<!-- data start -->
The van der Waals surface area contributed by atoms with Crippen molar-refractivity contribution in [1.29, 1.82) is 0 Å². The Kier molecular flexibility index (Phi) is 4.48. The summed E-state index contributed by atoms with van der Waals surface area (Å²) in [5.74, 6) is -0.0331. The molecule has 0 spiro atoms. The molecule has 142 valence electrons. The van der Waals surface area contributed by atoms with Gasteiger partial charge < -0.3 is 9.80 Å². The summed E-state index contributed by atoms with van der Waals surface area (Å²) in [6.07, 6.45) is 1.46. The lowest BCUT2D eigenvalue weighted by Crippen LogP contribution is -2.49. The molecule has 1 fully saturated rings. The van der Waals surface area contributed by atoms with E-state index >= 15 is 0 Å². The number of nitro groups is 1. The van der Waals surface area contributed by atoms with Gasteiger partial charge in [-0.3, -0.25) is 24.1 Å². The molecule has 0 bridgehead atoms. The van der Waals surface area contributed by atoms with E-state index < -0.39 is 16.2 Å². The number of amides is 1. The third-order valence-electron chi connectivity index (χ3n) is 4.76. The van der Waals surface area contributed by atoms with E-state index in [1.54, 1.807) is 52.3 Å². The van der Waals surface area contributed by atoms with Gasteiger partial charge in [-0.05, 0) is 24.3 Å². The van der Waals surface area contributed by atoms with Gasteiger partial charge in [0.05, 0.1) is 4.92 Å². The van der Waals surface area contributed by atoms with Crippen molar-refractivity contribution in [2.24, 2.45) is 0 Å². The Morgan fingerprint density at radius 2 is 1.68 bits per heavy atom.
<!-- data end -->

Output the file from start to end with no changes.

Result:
The van der Waals surface area contributed by atoms with Crippen molar-refractivity contribution in [1.29, 1.82) is 0 Å². The Kier molecular flexibility index (Phi) is 4.48. The summed E-state index contributed by atoms with van der Waals surface area (Å²) in [5.74, 6) is -0.0331. The molecule has 0 spiro atoms. The molecule has 142 valence electrons. The van der Waals surface area contributed by atoms with Gasteiger partial charge < -0.3 is 9.80 Å². The summed E-state index contributed by atoms with van der Waals surface area (Å²) in [6.07, 6.45) is 1.46. The lowest BCUT2D eigenvalue weighted by Crippen LogP contribution is -2.49. The molecule has 1 fully saturated rings. The van der Waals surface area contributed by atoms with E-state index >= 15 is 0 Å². The number of nitro groups is 1. The van der Waals surface area contributed by atoms with Gasteiger partial charge in [-0.3, -0.25) is 24.1 Å². The molecule has 0 bridgehead atoms. The van der Waals surface area contributed by atoms with E-state index < -0.39 is 16.2 Å². The number of amides is 1. The third-order valence-electron chi connectivity index (χ3n) is 4.76. The van der Waals surface area contributed by atoms with E-state index in [1.54, 1.807) is 52.3 Å². The van der Waals surface area contributed by atoms with Gasteiger partial charge in [-0.05, 0) is 24.3 Å². The van der Waals surface area contributed by atoms with Gasteiger partial charge in [0.05, 0.1) is 4.92 Å². The van der Waals surface area contributed by atoms with Crippen molar-refractivity contribution in [2.24, 2.45) is 0 Å². The Morgan fingerprint density at radius 2 is 1.68 bits per heavy atom.